Author Topic: FSFR2100XS  (Read 2422 times)

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Offline Marian_elfTopic starter

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FSFR2100XS
« on: September 28, 2023, 08:51:54 am »
Hello.

I hope this is the right place for this topic, if not then i do apologize, but it did seamed the best place for it.
Anyway, my question is simple, does anyone know why Onsemi gave up on FSFR2100 series IC's and if there are other similar LLC controllers wit integrated mosfets?
LLC seams the obvious choice due to it's better performance and smaller size, and an IC with integrated mosfets saves pcb space and reduces the BOM costs.
So, why would they give up on this?
Is it because of e newer/better variant, or did they lost interest?

All the best.
"What's right is what's left if you do everything else wrong" - Robin Wiliams.
 

Offline Wolfram

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Re: FSFR2100XS
« Reply #1 on: September 28, 2023, 10:42:10 am »
Ah, that sucks. I've used the 2100 in a few products and it's such a clean solution. Probably the market didn't justify keeping such a product in production. Most commercial volume LLCs in the 200+ W class will require active PFC, which means you practically can't avoid having multiple power devices to cool anyways, and the benefit of replacing a pair of TO-220 or D2PAK MOSFETs with a single larger package incorporating the controller is limited. For smaller volume projects where RND is a major part of the cost, being able to do a multi-hundred watt LLC with a single chip in an isolated package and internal thermal sensing is very valuable, but probably these markets are not big enough to justify keeping a packaging line going for such a unique multi-die power package.

There's still the Power Integrations HiperLCS series of chips, but these look a bit more awkward to mount. I would consider just going for the FAN7621 series of controllers with external MOSFETs, or any of the alternatives from TI, onsemi, Infineon and the likes.
 

Offline Marian_elfTopic starter

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Re: FSFR2100XS
« Reply #2 on: September 28, 2023, 11:55:24 am »
Thank you for your input.

I had thought about FAN7621 before this but on it's page on the Onsemi website, there is no info for the series, just the datasheet.
Digikey though says this one is obsolete as well, so...bad news.
I did asked Onsemi about this some time ago, but they didn't clarify much of anything, they just said that the closest replacement active part is NCP13992ACDR2G ( fact confirmed by Digikey as well ).
It is an active part but it seams much to involved for less than 300W ( comparing with 2100 ).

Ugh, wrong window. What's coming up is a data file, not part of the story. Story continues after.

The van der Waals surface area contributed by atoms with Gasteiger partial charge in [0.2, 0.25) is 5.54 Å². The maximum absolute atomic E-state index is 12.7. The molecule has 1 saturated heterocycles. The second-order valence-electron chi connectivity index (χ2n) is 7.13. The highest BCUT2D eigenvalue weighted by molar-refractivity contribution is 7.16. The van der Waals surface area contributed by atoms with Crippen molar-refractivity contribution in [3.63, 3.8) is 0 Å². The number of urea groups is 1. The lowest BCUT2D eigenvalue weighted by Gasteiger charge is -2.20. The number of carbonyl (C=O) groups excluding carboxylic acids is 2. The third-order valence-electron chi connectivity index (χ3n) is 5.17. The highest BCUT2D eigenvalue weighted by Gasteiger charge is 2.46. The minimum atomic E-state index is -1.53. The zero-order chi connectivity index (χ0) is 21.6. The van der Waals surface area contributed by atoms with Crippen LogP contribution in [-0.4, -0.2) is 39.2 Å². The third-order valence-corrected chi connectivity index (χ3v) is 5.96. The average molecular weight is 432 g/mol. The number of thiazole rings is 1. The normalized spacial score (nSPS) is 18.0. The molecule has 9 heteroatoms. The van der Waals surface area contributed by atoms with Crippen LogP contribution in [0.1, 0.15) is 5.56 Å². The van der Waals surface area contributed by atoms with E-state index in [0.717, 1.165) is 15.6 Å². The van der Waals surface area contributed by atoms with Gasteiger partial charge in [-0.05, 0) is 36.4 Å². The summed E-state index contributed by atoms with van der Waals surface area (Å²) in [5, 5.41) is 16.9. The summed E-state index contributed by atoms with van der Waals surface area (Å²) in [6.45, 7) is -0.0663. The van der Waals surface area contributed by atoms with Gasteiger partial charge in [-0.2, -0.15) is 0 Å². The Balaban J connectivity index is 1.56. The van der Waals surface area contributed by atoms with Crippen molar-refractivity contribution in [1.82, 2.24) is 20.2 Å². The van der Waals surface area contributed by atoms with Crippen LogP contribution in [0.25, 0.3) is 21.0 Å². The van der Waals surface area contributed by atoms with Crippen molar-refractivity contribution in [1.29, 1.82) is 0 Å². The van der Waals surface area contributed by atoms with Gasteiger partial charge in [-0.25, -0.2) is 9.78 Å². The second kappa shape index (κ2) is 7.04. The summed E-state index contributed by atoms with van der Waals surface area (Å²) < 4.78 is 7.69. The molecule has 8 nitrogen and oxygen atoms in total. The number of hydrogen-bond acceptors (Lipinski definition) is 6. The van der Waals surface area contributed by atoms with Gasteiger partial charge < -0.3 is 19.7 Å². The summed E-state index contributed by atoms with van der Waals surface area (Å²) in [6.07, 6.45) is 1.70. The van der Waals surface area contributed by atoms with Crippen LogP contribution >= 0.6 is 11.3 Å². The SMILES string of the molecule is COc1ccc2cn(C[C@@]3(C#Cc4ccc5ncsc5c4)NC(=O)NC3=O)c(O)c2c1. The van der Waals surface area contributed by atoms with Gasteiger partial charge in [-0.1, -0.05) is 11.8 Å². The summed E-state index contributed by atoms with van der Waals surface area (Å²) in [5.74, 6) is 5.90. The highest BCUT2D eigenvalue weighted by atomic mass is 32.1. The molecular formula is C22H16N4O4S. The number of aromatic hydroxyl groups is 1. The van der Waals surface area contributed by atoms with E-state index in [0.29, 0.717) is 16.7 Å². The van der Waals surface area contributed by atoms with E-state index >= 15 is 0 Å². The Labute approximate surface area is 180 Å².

Way to complex for my taste anyway.
« Last Edit: September 28, 2023, 11:56:57 am by Marian_elf »
"What's right is what's left if you do everything else wrong" - Robin Wiliams.
 

Offline Faringdon

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Re: FSFR2100XS
« Reply #3 on: September 30, 2023, 04:38:25 pm »
The 1000 series was good, but only if super well layed out, due to the onchip bootstrap hi side drive.....these things drive off 400v...and if bootstrap isnt perfectly layed out at that voltage, they just blow up.
Youre better off with discrete solution and gate drive transformers...or high side drive supply and signal referral up to it...via suitable digi isolator type chip with good v/ns
« Last Edit: September 30, 2023, 04:39:59 pm by Faringdon »
'Perfection' is the enemy of 'perfectly satisfactory'
 

Offline Marian_elfTopic starter

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Re: FSFR2100XS
« Reply #4 on: October 01, 2023, 11:43:59 am »
I do have a number of 2100XS IC's from Onsemi and i have tested one on an improvised board and it functioned quite well, no magic smoke, good waveforms, and all. There can still be found some of them on Digikey, Mouser and Farnell i think.
I guess for a low series production they'll do just fine.

Gate drive transformers with all their discrete drivers and stuff, require too much pcb space to be financially viable at such a low power level.
But thanks anyway.
"What's right is what's left if you do everything else wrong" - Robin Wiliams.
 

Offline Faringdon

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Re: FSFR2100XS
« Reply #5 on: October 01, 2023, 12:38:14 pm »
Thanks, but the bootstrap problem , can be one of progressive weakening of the part, due to the  negative spike voltage they get repeatedly...you are likely to possibly see premature failure...say after 2 years or so.
You wont get immediate magic smoke...it would indeed be better if we did see that...it is one of those incidious progressive weakening problems.

In here you can read of the CMTI problem in these bootstrappers...
https://www.infineon.com/dgdl/Infineon-Advantages_of_high-voltage_GD_ICs-ApplicationNotes-v02_00-EN.pdf?fileId=5546d4626e41e490016e5967d5894033

Read here page 16 of the demon bootstrapper problem, in this case with NCP5106...
https://www.onsemi.com/pdf/datasheet/ncp5106-d.pdf

...If after the above, you still havent turned your back on bootstrapping with 400V inputs...then read pg 15-16 of Dr Ray Ridley...
"Gate Driver design tips" Dr Ray Ridley
https://imserv.org/MFKForum/Datasheets/gate%20drive/gate%20drive%20design%20tips.pdf

...leave well alone.....embrace  the forgiven  Gate drive transformer.

China are the SMPS experts of the world these days......take apart any  Chinese PFC'd smps that you  like...you wont see bootstrap hi side drives on the post PFC smps stage...you will see gate drive transformers.
« Last Edit: October 01, 2023, 01:13:23 pm by Faringdon »
'Perfection' is the enemy of 'perfectly satisfactory'
 


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